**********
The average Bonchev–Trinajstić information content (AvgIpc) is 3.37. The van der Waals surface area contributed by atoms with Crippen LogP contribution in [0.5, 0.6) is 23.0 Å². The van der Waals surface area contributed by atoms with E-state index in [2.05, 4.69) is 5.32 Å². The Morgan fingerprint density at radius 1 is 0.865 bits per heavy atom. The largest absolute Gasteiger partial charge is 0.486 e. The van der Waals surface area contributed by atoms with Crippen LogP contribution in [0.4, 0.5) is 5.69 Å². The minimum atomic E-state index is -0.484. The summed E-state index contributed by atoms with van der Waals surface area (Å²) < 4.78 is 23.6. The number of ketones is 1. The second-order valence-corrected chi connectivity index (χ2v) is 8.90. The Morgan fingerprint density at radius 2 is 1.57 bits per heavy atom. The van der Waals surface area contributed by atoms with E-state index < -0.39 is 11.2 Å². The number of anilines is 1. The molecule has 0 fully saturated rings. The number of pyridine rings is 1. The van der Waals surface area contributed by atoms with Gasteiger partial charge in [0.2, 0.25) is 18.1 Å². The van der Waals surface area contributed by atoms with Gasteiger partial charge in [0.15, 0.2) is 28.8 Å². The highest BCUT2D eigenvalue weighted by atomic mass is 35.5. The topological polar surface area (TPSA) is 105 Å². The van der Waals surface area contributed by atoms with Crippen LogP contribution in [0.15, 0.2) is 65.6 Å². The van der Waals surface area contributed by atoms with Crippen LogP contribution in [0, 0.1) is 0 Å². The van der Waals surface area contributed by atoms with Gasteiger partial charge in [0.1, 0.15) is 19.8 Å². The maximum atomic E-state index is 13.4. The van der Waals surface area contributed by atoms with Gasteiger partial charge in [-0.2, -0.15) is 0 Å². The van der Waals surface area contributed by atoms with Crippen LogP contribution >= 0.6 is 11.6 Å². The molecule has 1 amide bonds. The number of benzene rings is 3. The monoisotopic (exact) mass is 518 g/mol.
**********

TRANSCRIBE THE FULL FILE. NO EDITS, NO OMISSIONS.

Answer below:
The average Bonchev–Trinajstić information content (AvgIpc) is 3.37. The van der Waals surface area contributed by atoms with Crippen LogP contribution in [0.5, 0.6) is 23.0 Å². The van der Waals surface area contributed by atoms with E-state index in [2.05, 4.69) is 5.32 Å². The Morgan fingerprint density at radius 1 is 0.865 bits per heavy atom. The largest absolute Gasteiger partial charge is 0.486 e. The van der Waals surface area contributed by atoms with Crippen LogP contribution in [0.4, 0.5) is 5.69 Å². The minimum atomic E-state index is -0.484. The summed E-state index contributed by atoms with van der Waals surface area (Å²) < 4.78 is 23.6. The number of ketones is 1. The second-order valence-corrected chi connectivity index (χ2v) is 8.90. The Morgan fingerprint density at radius 2 is 1.57 bits per heavy atom. The van der Waals surface area contributed by atoms with E-state index < -0.39 is 11.2 Å². The number of anilines is 1. The molecule has 0 fully saturated rings. The number of pyridine rings is 1. The van der Waals surface area contributed by atoms with Gasteiger partial charge in [0.2, 0.25) is 18.1 Å². The van der Waals surface area contributed by atoms with Gasteiger partial charge in [0.15, 0.2) is 28.8 Å². The highest BCUT2D eigenvalue weighted by atomic mass is 35.5. The topological polar surface area (TPSA) is 105 Å². The van der Waals surface area contributed by atoms with Crippen LogP contribution in [0.15, 0.2) is 65.6 Å². The van der Waals surface area contributed by atoms with Crippen LogP contribution in [0, 0.1) is 0 Å². The van der Waals surface area contributed by atoms with Gasteiger partial charge in [0.1, 0.15) is 19.8 Å². The maximum atomic E-state index is 13.4. The van der Waals surface area contributed by atoms with Gasteiger partial charge in [-0.2, -0.15) is 0 Å². The van der Waals surface area contributed by atoms with Crippen LogP contribution >= 0.6 is 11.6 Å². The molecule has 1 amide bonds. The number of benzene rings is 3. The monoisotopic (exact) mass is 518 g/mol.